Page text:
Belonging to a union hasn’t been a cure-all for workers during the pandemic. However, this past year has shown that being represented by a union can provide job security during these uncertain times.
While union leaders and workers’ rights advocates have been calling for lawmakers to improve the economic equality of workers for decades, this pandemic has proven how vital unions and the protections provided to union members are to the nation’s workforce.
Today, we will look at how union membership and unionization rates are shifting, and how being part of a union has protected union workers’ jobs throughout the pandemic.
How Many Workers Are Represented by a Union?
In 2020, the number of workers represented by a union dropped to 15.9 million, a decline of 444,000 since 2019. While the number of union workers decreased, the unionization rate increased, but is still down over fifty percent of what it was four decades ago.
These numbers include workers who are members of a union as well as those who are not members but are still represented by the union due to their workplace being unionized.
Do Workers Want Unions?
Looking at the statistics above showing that union representation has declined, that brings about the question, are workers genuinely interested in being part of a union?
In a 2017 survey, 48% of nonunion workers said that, if given the opportunity, they would vote in favor of a union.
You may wonder, ‘If workers want to be in a union and one is not available, why don’t they organize one?’ It is entirely possible that workers still want to have a voice when it comes to their employment, but they may not have the power to demand their own say, or they don’t know where to begin when it comes to forming a union.
It is also not always easy to organize a union if an employer does not want a union formed. Many times, when an employer finds out that employees are trying to organize a union, those employees experience repercussions, up to and including termination of employment.
Employers have also been known to spend hundreds of millions of dollars a year hiring consultants who can instruct them on how they can legally block the formation of a union in their business.
What Problems Have Nonunion Workers Have Faced During the Pandemic?
Throughout the pandemic, nonunion, lower-level employees have taken the brunt of the economic hardships. Although considered “essential” workers, they are also working on an at-will basis. This means that they have no protection against layoffs, furloughs, or suspensions, and they can be terminated with or without justification, advance notice, and with no severance.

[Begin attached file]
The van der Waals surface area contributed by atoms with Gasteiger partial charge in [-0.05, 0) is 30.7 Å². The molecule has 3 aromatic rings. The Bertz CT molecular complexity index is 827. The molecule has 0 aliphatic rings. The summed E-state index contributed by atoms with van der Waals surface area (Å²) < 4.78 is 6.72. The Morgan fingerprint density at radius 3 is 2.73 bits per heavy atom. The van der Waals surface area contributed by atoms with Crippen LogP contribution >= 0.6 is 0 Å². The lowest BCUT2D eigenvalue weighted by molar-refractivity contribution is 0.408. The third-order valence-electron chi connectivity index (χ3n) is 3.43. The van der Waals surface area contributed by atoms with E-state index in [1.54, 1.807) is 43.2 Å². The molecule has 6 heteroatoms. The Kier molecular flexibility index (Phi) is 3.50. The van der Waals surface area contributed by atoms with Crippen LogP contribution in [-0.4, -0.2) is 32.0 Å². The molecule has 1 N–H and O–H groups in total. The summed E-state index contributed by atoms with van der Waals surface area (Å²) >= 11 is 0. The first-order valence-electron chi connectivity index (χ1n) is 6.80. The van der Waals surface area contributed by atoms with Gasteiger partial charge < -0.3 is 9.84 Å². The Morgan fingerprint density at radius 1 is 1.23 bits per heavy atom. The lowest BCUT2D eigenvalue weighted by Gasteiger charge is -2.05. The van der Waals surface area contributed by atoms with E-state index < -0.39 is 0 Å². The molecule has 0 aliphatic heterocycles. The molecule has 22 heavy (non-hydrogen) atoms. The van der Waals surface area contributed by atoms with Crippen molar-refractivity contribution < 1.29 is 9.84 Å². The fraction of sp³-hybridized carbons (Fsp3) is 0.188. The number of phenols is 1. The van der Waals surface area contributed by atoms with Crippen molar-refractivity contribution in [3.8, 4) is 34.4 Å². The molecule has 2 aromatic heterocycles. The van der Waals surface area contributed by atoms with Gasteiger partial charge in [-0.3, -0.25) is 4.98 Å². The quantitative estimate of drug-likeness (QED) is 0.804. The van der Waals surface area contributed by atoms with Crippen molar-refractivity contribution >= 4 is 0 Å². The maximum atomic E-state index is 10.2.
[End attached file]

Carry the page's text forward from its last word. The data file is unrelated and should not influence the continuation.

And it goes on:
Many nonunion employees have also found themselves without adequate health and safety gear during the pandemic. When workers have brought up their health and safety concerns, some have even been terminated. And while unionized workers have also experienced similar issues, they have the added benefit of collective bargaining power and the legal might of a union standing up for them.
How Has Unionization Saved Jobs During the Pandemic?
How is it possible that there was a decline in the number of workers represented by a union, but the unionization rate rose? It’s a simple answer. Union workers were not as likely to lose their jobs as nonunion workers throughout the pandemic, even if both workers were in the same industry.
An example is the wholesale and retail world, a sector that has been hardest hit in the past year. Over 700,000 workers lost their jobs, but the union increased by 46,000 members.
Unionized workers, in general, have been able to negotiate terms for furloughs or work-share arrangements, which saved jobs. Some were even able to negotiate salary cuts in exchange for saving jobs. Not only did this allow workers to retain their positions within the company, but it also allowed the workers to keep their health insurance in place.
How the Pandemic Has Shown a Need for More Unionization
If there is one thing that has been brought to light during the pandemic, it is that more workers, especially the essential workers that we rely on daily, need to have a voice in the workplace. It is imperative to ensure that their best interest is taken into account during situations such as the current COVID-19 pandemic.
Unions have provided extra protection for the members they represent throughout the pandemic. By organizing new unions, workers can gain the power that they need to negotiate policies with their employers that are in their best interest.
Trust Sundquist Law Firm
2021 is shaping up to be a definitive year for labor unions across the country, and Sundquist Law Firm wants you to know that we’re on your side. Our work with the Union Construction Workers’ Compensation Program and workers’ compensation laws firmly put our team on the side of workers.
If you need a worker’s compensation attorney or work injury lawyer to help you navigate Minnesota worker’s compensation, reach out to us today for a free consultation.